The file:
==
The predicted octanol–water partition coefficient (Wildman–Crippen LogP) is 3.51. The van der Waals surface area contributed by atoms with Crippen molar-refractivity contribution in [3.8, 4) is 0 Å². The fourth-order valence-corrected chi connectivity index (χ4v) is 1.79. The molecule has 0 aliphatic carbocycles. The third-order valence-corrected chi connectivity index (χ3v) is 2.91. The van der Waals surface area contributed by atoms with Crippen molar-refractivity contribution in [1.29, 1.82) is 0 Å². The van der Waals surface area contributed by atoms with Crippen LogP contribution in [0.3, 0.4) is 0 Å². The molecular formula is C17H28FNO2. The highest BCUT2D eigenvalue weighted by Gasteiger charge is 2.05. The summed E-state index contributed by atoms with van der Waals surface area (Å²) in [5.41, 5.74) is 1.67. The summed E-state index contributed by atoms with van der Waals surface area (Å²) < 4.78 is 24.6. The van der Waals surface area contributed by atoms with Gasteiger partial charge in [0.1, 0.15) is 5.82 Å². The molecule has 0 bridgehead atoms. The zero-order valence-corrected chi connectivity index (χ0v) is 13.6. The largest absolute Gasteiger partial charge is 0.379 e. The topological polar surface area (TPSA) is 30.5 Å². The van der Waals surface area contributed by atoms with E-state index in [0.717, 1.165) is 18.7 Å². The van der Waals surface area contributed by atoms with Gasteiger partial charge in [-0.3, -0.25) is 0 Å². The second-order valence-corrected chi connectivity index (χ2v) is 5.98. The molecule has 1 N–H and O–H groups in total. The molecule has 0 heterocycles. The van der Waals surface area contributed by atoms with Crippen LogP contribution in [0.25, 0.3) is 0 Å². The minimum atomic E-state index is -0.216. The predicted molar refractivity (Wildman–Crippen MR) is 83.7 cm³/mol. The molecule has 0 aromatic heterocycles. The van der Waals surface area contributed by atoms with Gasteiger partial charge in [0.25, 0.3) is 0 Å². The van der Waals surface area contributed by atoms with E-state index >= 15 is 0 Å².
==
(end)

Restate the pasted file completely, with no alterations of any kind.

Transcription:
The predicted octanol–water partition coefficient (Wildman–Crippen LogP) is 3.51. The van der Waals surface area contributed by atoms with Crippen molar-refractivity contribution in [3.8, 4) is 0 Å². The fourth-order valence-corrected chi connectivity index (χ4v) is 1.79. The molecule has 0 aliphatic carbocycles. The third-order valence-corrected chi connectivity index (χ3v) is 2.91. The van der Waals surface area contributed by atoms with Crippen molar-refractivity contribution in [1.29, 1.82) is 0 Å². The van der Waals surface area contributed by atoms with Crippen LogP contribution in [0.3, 0.4) is 0 Å². The molecular formula is C17H28FNO2. The highest BCUT2D eigenvalue weighted by Gasteiger charge is 2.05. The summed E-state index contributed by atoms with van der Waals surface area (Å²) in [5.41, 5.74) is 1.67. The summed E-state index contributed by atoms with van der Waals surface area (Å²) < 4.78 is 24.6. The van der Waals surface area contributed by atoms with Gasteiger partial charge in [0.1, 0.15) is 5.82 Å². The molecule has 0 bridgehead atoms. The zero-order valence-corrected chi connectivity index (χ0v) is 13.6. The largest absolute Gasteiger partial charge is 0.379 e. The topological polar surface area (TPSA) is 30.5 Å². The van der Waals surface area contributed by atoms with E-state index in [0.717, 1.165) is 18.7 Å². The van der Waals surface area contributed by atoms with Gasteiger partial charge in [-0.3, -0.25) is 0 Å². The second-order valence-corrected chi connectivity index (χ2v) is 5.98. The molecule has 1 N–H and O–H groups in total. The molecule has 0 heterocycles. The van der Waals surface area contributed by atoms with Crippen LogP contribution in [0.25, 0.3) is 0 Å². The minimum atomic E-state index is -0.216. The predicted molar refractivity (Wildman–Crippen MR) is 83.7 cm³/mol. The molecule has 0 aromatic heterocycles. The van der Waals surface area contributed by atoms with Gasteiger partial charge in [0.25, 0.3) is 0 Å². The van der Waals surface area contributed by atoms with E-state index >= 15 is 0 Å².